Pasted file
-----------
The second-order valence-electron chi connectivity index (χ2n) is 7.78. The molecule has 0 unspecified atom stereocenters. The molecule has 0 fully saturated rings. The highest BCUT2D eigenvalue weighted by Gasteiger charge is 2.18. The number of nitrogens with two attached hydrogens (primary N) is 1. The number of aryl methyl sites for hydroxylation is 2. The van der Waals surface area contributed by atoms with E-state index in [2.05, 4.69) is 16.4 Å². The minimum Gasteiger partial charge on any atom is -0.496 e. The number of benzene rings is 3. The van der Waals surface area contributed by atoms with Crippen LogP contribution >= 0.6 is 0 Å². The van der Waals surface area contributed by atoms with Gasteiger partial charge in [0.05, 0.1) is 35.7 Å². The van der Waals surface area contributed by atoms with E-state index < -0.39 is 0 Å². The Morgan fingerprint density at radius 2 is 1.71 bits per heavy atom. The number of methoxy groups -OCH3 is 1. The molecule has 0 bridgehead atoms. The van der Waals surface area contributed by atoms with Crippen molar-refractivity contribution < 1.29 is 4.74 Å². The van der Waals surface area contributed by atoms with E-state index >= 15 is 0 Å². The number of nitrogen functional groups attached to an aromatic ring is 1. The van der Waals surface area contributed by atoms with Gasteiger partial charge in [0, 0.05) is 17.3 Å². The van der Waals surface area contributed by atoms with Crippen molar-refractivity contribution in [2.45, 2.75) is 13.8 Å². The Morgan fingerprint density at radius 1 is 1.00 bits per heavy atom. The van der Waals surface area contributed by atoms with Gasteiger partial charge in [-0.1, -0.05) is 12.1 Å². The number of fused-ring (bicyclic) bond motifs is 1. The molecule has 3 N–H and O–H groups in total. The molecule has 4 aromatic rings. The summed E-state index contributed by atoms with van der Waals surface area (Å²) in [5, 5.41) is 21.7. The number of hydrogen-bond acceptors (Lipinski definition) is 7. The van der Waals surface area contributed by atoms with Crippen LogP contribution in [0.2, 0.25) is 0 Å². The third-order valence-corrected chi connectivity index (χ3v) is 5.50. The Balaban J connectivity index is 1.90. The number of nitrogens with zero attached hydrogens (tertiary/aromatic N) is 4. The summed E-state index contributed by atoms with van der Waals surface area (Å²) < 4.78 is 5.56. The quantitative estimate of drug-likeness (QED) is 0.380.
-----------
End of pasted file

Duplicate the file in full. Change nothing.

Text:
The second-order valence-electron chi connectivity index (χ2n) is 7.78. The molecule has 0 unspecified atom stereocenters. The molecule has 0 fully saturated rings. The highest BCUT2D eigenvalue weighted by Gasteiger charge is 2.18. The number of nitrogens with two attached hydrogens (primary N) is 1. The number of aryl methyl sites for hydroxylation is 2. The van der Waals surface area contributed by atoms with E-state index in [2.05, 4.69) is 16.4 Å². The minimum Gasteiger partial charge on any atom is -0.496 e. The number of benzene rings is 3. The van der Waals surface area contributed by atoms with Crippen LogP contribution >= 0.6 is 0 Å². The van der Waals surface area contributed by atoms with Gasteiger partial charge in [0.05, 0.1) is 35.7 Å². The van der Waals surface area contributed by atoms with E-state index < -0.39 is 0 Å². The Morgan fingerprint density at radius 2 is 1.71 bits per heavy atom. The number of methoxy groups -OCH3 is 1. The molecule has 0 bridgehead atoms. The van der Waals surface area contributed by atoms with Crippen molar-refractivity contribution < 1.29 is 4.74 Å². The van der Waals surface area contributed by atoms with E-state index >= 15 is 0 Å². The number of nitrogen functional groups attached to an aromatic ring is 1. The van der Waals surface area contributed by atoms with Gasteiger partial charge in [0, 0.05) is 17.3 Å². The van der Waals surface area contributed by atoms with Crippen molar-refractivity contribution in [2.45, 2.75) is 13.8 Å². The Morgan fingerprint density at radius 1 is 1.00 bits per heavy atom. The van der Waals surface area contributed by atoms with Gasteiger partial charge in [-0.1, -0.05) is 12.1 Å². The number of fused-ring (bicyclic) bond motifs is 1. The molecule has 3 N–H and O–H groups in total. The molecule has 4 aromatic rings. The summed E-state index contributed by atoms with van der Waals surface area (Å²) in [5, 5.41) is 21.7. The number of hydrogen-bond acceptors (Lipinski definition) is 7. The van der Waals surface area contributed by atoms with Crippen LogP contribution in [0.2, 0.25) is 0 Å². The third-order valence-corrected chi connectivity index (χ3v) is 5.50. The Balaban J connectivity index is 1.90. The number of nitrogens with zero attached hydrogens (tertiary/aromatic N) is 4. The summed E-state index contributed by atoms with van der Waals surface area (Å²) < 4.78 is 5.56. The quantitative estimate of drug-likeness (QED) is 0.380.